Those shiny new appliances you received as holiday gifts need spots in your kitchen, so it’s time to organize. Here are three tactics to get you started, without being overwhelmed by the task.
Declutter, then donate
Decluttering can be daunting, especially if your entire household’s stuff ends up in the kitchen. So focus on tossing out extras of the following items; you’ll be energized by the fact that you will have a couple of bags to donate in no time.
- Matching dishes – Two plates, two bowls, two glasses for each family member. Use disposable when you need extra for a party.
- Silverware – Again, two spoons, forks, and knives for everyone. They can wash dishes, right?
- Reusable water bottles – Each family member needs only one. Done.
- Kitchen utensils – Toss anything cracked. Nasty bacteria builds up in tattered spatulas. If it pains you to part with that cool doohickey from your dear neighbor, think how much joy someone else will have from finding it at the resale shop.
- Plastic food containers – They should all have lids, and all fit neatly inside each other. Toss the misfits.
- Pots and pans – You don’t need six sauté pans. Here’s the pots you do need and how to organize them.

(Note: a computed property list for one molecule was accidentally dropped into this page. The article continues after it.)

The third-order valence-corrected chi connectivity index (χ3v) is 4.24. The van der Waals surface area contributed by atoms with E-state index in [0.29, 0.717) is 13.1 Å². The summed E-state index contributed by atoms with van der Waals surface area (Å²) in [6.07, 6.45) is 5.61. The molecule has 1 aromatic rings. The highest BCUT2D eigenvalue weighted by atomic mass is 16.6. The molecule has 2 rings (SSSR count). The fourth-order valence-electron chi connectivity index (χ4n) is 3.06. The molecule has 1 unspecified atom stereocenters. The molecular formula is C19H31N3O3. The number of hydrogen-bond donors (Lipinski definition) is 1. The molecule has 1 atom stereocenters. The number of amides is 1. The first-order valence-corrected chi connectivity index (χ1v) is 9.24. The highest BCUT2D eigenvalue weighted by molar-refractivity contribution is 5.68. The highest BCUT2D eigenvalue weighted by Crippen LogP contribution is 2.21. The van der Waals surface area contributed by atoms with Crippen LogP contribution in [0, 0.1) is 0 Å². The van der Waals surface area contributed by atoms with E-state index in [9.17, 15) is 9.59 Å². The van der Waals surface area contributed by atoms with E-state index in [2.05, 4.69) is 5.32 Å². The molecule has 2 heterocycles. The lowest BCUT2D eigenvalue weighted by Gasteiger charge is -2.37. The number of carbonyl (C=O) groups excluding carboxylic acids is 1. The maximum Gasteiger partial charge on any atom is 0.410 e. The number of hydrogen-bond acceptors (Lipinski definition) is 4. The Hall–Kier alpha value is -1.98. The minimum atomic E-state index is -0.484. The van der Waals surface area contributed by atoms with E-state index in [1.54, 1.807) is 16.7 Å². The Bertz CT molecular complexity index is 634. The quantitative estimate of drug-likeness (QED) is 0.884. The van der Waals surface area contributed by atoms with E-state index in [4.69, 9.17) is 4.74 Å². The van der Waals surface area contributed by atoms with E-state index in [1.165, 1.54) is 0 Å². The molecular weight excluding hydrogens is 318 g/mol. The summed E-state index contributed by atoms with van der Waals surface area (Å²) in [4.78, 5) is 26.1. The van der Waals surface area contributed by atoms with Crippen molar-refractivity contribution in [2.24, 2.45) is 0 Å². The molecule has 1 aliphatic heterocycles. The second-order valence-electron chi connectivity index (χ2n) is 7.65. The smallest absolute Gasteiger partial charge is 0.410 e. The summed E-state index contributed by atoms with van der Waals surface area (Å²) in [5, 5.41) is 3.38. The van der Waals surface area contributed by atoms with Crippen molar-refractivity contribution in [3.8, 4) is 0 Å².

Condiment and spice reorg
If you haven’t used that bottle of special sauce in six months, you can probably get by without it for another six. Check the corners of your fridge and your pantry. Purge those little packets of restaurant soy sauce and parmesan too; they’re loaded with salt anyway.
For spices, designate a whole drawer to your freshest favorites and alphabetize them. Not sure if a spice is fresh? Do the sniff test. If pricey jars don’t smell, they can still be saved if crushing the spice between your fingers produces aroma; just use it up quickly.
Savvy freezer storage
To avoid pale, freezer-burned zombie food – and food waste – one of the best ways to keep your small or large freezer organized is to keep an inventory. First, take everything out of the freezer, toss items which are older than six to eight months, and make a quick list of all remaining food. Then place everything back inside in an organized fashion; make separate spots for: 1) fruits and vegetables, 2) meats, 3) packaged foods, 4) leftovers.
Now, take your list of foods and use it to start a freezer inventory (fancy templates can be found online.) But the basics are simple. On the inventory sheet, note the type of frozen food and date. Cross the food out when used and don’t forget to add new food to the inventory. Keep the inventory list on a clipboard near the freezer. For freezer-friendly food tips, see The Basics of Freezing Food.
Serena Ball, MS, RD is a registered dietitian nutritionist. She blogs at TeaspoonOfSpice.com sharing tips and tricks to help families find healthy living shortcuts. Follow her @TspCurry on Twitter and Snapchat.